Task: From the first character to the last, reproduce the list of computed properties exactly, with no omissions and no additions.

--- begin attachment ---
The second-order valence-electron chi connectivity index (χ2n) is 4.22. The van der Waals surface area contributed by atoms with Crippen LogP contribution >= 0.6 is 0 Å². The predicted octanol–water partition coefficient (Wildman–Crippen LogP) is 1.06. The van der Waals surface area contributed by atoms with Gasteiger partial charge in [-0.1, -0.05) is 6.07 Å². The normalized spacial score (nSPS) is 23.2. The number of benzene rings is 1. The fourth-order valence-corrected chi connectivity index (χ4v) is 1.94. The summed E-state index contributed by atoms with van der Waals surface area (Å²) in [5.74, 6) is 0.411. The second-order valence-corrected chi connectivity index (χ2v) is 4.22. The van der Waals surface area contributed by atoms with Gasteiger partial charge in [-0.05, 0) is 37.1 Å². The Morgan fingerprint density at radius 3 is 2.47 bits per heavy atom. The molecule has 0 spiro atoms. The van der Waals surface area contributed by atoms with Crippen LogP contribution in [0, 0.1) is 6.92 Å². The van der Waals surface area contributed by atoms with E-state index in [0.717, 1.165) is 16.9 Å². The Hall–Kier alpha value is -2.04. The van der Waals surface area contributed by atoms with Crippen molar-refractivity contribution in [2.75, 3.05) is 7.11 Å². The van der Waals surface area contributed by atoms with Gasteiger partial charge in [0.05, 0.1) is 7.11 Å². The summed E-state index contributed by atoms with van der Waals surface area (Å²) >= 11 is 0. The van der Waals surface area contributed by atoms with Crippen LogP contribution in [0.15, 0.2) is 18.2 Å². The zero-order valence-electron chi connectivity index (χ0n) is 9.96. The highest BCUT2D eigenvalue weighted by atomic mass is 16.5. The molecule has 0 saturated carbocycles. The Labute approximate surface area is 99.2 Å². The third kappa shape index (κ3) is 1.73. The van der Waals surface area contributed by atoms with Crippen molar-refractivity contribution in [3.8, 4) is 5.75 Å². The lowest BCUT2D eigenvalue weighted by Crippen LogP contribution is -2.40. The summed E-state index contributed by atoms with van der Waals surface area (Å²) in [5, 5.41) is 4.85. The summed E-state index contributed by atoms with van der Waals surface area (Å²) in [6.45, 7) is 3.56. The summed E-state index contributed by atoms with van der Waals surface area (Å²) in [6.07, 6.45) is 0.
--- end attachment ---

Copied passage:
The second-order valence-electron chi connectivity index (χ2n) is 4.22. The van der Waals surface area contributed by atoms with Crippen LogP contribution >= 0.6 is 0 Å². The predicted octanol–water partition coefficient (Wildman–Crippen LogP) is 1.06. The van der Waals surface area contributed by atoms with Gasteiger partial charge in [-0.1, -0.05) is 6.07 Å². The normalized spacial score (nSPS) is 23.2. The number of benzene rings is 1. The fourth-order valence-corrected chi connectivity index (χ4v) is 1.94. The summed E-state index contributed by atoms with van der Waals surface area (Å²) in [5.74, 6) is 0.411. The second-order valence-corrected chi connectivity index (χ2v) is 4.22. The van der Waals surface area contributed by atoms with Gasteiger partial charge in [-0.05, 0) is 37.1 Å². The Morgan fingerprint density at radius 3 is 2.47 bits per heavy atom. The molecule has 0 spiro atoms. The van der Waals surface area contributed by atoms with Crippen LogP contribution in [0, 0.1) is 6.92 Å². The van der Waals surface area contributed by atoms with E-state index in [0.717, 1.165) is 16.9 Å². The Hall–Kier alpha value is -2.04. The van der Waals surface area contributed by atoms with Crippen molar-refractivity contribution in [2.75, 3.05) is 7.11 Å². The van der Waals surface area contributed by atoms with Gasteiger partial charge in [0.05, 0.1) is 7.11 Å². The summed E-state index contributed by atoms with van der Waals surface area (Å²) >= 11 is 0. The van der Waals surface area contributed by atoms with Crippen LogP contribution in [0.15, 0.2) is 18.2 Å². The zero-order valence-electron chi connectivity index (χ0n) is 9.96. The highest BCUT2D eigenvalue weighted by atomic mass is 16.5. The molecule has 0 saturated carbocycles. The Labute approximate surface area is 99.2 Å². The third kappa shape index (κ3) is 1.73. The van der Waals surface area contributed by atoms with Crippen molar-refractivity contribution in [3.8, 4) is 5.75 Å². The lowest BCUT2D eigenvalue weighted by Crippen LogP contribution is -2.40. The summed E-state index contributed by atoms with van der Waals surface area (Å²) in [5, 5.41) is 4.85. The summed E-state index contributed by atoms with van der Waals surface area (Å²) in [6.45, 7) is 3.56. The summed E-state index contributed by atoms with van der Waals surface area (Å²) in [6.07, 6.45) is 0.